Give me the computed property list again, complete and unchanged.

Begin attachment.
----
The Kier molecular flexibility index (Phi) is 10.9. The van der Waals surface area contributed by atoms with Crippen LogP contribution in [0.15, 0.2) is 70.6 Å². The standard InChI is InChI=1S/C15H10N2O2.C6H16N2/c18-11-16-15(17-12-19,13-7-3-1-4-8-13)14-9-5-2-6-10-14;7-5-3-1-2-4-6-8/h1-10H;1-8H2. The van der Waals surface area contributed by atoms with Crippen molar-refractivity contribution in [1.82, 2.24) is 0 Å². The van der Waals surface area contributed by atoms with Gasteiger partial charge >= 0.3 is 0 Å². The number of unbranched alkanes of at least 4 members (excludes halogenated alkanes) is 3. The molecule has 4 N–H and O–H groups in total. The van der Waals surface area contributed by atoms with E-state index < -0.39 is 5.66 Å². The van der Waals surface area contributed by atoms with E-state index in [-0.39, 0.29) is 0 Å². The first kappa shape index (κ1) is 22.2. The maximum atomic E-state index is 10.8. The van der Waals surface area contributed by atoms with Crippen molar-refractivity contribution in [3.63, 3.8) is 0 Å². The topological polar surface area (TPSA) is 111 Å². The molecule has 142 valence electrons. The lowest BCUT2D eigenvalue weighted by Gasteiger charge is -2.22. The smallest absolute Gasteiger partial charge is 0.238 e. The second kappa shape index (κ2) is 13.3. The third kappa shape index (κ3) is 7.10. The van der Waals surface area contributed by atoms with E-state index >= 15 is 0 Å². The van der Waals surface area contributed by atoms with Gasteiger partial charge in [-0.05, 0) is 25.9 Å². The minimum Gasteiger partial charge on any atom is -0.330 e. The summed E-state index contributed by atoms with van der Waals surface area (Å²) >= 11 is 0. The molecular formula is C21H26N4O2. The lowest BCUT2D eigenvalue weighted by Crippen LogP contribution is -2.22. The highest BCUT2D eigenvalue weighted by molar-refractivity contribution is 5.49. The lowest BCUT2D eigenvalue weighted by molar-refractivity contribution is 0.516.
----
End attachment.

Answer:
The Kier molecular flexibility index (Phi) is 10.9. The van der Waals surface area contributed by atoms with Crippen LogP contribution in [0.15, 0.2) is 70.6 Å². The standard InChI is InChI=1S/C15H10N2O2.C6H16N2/c18-11-16-15(17-12-19,13-7-3-1-4-8-13)14-9-5-2-6-10-14;7-5-3-1-2-4-6-8/h1-10H;1-8H2. The van der Waals surface area contributed by atoms with Crippen molar-refractivity contribution in [1.82, 2.24) is 0 Å². The van der Waals surface area contributed by atoms with Gasteiger partial charge >= 0.3 is 0 Å². The number of unbranched alkanes of at least 4 members (excludes halogenated alkanes) is 3. The molecule has 4 N–H and O–H groups in total. The van der Waals surface area contributed by atoms with E-state index < -0.39 is 5.66 Å². The van der Waals surface area contributed by atoms with E-state index in [-0.39, 0.29) is 0 Å². The first kappa shape index (κ1) is 22.2. The maximum atomic E-state index is 10.8. The van der Waals surface area contributed by atoms with Crippen molar-refractivity contribution in [3.63, 3.8) is 0 Å². The topological polar surface area (TPSA) is 111 Å². The molecule has 142 valence electrons. The lowest BCUT2D eigenvalue weighted by Gasteiger charge is -2.22. The smallest absolute Gasteiger partial charge is 0.238 e. The second kappa shape index (κ2) is 13.3. The third kappa shape index (κ3) is 7.10. The van der Waals surface area contributed by atoms with E-state index >= 15 is 0 Å². The van der Waals surface area contributed by atoms with Gasteiger partial charge in [-0.05, 0) is 25.9 Å². The minimum Gasteiger partial charge on any atom is -0.330 e. The summed E-state index contributed by atoms with van der Waals surface area (Å²) >= 11 is 0. The molecular formula is C21H26N4O2. The lowest BCUT2D eigenvalue weighted by Crippen LogP contribution is -2.22. The highest BCUT2D eigenvalue weighted by molar-refractivity contribution is 5.49. The lowest BCUT2D eigenvalue weighted by molar-refractivity contribution is 0.516.